Tuesday, April 26, 2011
Ivan Day's Ice Cream
You might think that a review of Ice Cream by Ivan Day is an inappropriate choice for this blog, considering we don't eat cow's milk. However, much of the book is devoted to the history of dairy-free flavored ices. And although we might not eat it now, nearly all of us grew up with ice cream.
This new book by Shire Publications tells the story of frozen treats in Britain. At 64 pages with numerous color photos Ice Cream briskly explains production, extraordinary early flavors, vendor carts & trucks, advertising, and the changing ways in which these treats were enjoyed in British society. Introduced in the 17th century iced treats were a preserve of the wealthy. For hundreds of years ices and ice cream were the exclusive craft of personal chefs. In the 19th century small family businesses made them available to ordinary people, and by the 20th century large corporations controlled the market.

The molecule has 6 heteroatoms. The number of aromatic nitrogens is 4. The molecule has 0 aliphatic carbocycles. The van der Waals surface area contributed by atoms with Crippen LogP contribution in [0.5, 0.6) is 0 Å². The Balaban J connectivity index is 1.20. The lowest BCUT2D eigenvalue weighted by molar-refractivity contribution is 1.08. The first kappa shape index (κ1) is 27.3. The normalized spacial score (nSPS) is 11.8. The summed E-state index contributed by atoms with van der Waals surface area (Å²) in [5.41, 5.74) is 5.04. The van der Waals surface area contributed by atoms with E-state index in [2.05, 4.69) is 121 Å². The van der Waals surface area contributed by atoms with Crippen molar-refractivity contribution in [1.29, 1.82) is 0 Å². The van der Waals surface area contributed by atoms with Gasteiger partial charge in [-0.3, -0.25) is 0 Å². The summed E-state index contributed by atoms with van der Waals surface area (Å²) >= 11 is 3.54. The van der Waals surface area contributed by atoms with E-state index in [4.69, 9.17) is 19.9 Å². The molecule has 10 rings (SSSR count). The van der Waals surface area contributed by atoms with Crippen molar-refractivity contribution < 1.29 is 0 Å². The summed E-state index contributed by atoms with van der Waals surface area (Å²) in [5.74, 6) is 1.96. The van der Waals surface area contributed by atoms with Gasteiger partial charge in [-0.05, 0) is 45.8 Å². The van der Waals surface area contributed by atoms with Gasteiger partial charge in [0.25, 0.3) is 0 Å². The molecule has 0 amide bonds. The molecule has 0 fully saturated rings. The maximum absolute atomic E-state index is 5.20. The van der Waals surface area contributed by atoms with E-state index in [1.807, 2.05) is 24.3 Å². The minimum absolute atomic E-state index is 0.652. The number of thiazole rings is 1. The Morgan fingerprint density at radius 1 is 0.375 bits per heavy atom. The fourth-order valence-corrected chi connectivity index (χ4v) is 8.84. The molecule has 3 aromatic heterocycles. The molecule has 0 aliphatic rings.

One of the most fascinating aspects of flavored ice treat history is their presentation. Stately banquets of the 19th century featured elaborate edible ice centerpieces in the form of fruits, flowers, even trompe l'oiel meat shapes. They were formed in elaborate pewter molds. The ice itself was imported from Norway and far away North America, and stored in underground pits! Many of the original molds have survived to this day, which were used to recreate several ice centerpieces shown in this book.
The book's conclusion touches on a modern day return to high-quality ice creams, but I was disappointed that no mention was made of popular non-cow-dairy varieties. Today American health food stores are full of ice creams made from goat milk, hemp milk, and coconut milk. Maybe these are uncommon in the UK, but for a short time this year Brits had an even more extraordinary alternative. Human milk ice cream was sold in a Covent Garden restaurant from February until March when the authorities halted its sale for safety tests.
Zoe and Ashley love their mom's ice cream, and they got a real kick from hearing about how people used to make and eat it.